As we’ve just gotten in a beautiful new batch of mythic eastern statuary, this seems like an apt moment to review the line-up of oriental iconography…
Buddha in Deep Meditation
The cross-legged figure depicts the young Buddha seated in deep meditation. Legend says that Siddhartha Gautama lived off just a single grain of rice a day for six years in hopes of discovering the truth. Finally he sat under the Boddhi tree in quiet solitude, and after 49 days achieved Enlightenment. At that time he became known as the Buddha, or “The Awakened One.”
Fat Laughing Buddha
In order to reach enlightenment, the Buddha first had to discover the Middle Way, the path of moderation between self-indulgence and self-mortification. By following this path, the Buddha was able to transcend duality and all the pairs of opposites, such and good and evil, joy and sorrow,
human and divine. With this realization he broke the cycle of suffering, and the fat, laughing buddha expresses this state of bliss.
Hotei, the Rejoicing Buddha
Arms lifted overhead in a display of joyful victory, Hotei is considered the god of good fortune, the representation of contentment and abundance, and sometimes the guardian of children. Whether seated or standing, his message of prosperity and satisfaction remains the same.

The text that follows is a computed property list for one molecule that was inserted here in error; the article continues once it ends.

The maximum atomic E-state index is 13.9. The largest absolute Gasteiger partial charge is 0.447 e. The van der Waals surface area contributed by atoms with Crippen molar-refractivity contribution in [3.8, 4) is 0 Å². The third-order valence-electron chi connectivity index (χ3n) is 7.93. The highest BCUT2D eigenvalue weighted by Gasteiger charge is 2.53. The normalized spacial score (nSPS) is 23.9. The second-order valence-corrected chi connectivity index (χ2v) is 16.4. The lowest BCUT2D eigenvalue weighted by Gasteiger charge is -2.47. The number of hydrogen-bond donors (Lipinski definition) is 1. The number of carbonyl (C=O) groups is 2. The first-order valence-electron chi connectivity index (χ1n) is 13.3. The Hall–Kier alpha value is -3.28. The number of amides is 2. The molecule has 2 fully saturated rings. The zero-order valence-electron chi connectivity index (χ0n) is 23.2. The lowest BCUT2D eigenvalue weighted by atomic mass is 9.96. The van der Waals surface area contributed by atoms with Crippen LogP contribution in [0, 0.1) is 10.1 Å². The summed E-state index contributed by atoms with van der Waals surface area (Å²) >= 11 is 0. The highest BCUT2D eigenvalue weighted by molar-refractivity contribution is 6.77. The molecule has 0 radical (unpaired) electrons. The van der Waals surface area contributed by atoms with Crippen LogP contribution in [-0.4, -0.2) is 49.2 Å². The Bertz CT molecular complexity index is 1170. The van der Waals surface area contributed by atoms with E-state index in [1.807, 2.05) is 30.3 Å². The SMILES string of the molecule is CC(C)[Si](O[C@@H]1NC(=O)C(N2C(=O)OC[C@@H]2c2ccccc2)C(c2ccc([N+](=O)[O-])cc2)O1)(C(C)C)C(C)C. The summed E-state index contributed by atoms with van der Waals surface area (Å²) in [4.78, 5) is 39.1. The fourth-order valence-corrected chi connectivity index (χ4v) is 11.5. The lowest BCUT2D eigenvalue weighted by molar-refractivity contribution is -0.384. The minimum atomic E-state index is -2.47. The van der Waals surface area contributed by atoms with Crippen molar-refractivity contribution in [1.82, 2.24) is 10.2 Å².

The eastern goddess or bodhisattva of compassion, female embodiment of Avalokiteshvara, Quan Yin’s worship goes back thousands of years, throughout China, Japan, and southeast Asia. Also known as the goddess of mercy, her name literally means “She who hears the cries of the world.”
(Also Kuan Yin or Quan Yin.)
The story of this iconic Indian deity goes back many thousands of years and incorporates dozens of myths from the ancient Vedic texts. He is most commonly known as the remover of obstacles, but in his negative aspect he can also be the creator of obstacles. Ganesh is also revered as the lord of success and a guardian of travelers. He is easily recognized with his elephant head and six arms, but has many different incarnations. Most representations of Ganesh include a small mouse at his feet, and often he is even riding on the mouse’s back. This imagery evokes the unity of opposites and a special balance between the grandest and the most humble of creatures.
(Other names for Ganesh include Ganesha and Ganapati.)
May 5, 2012
July 25, 2011
August 11, 2012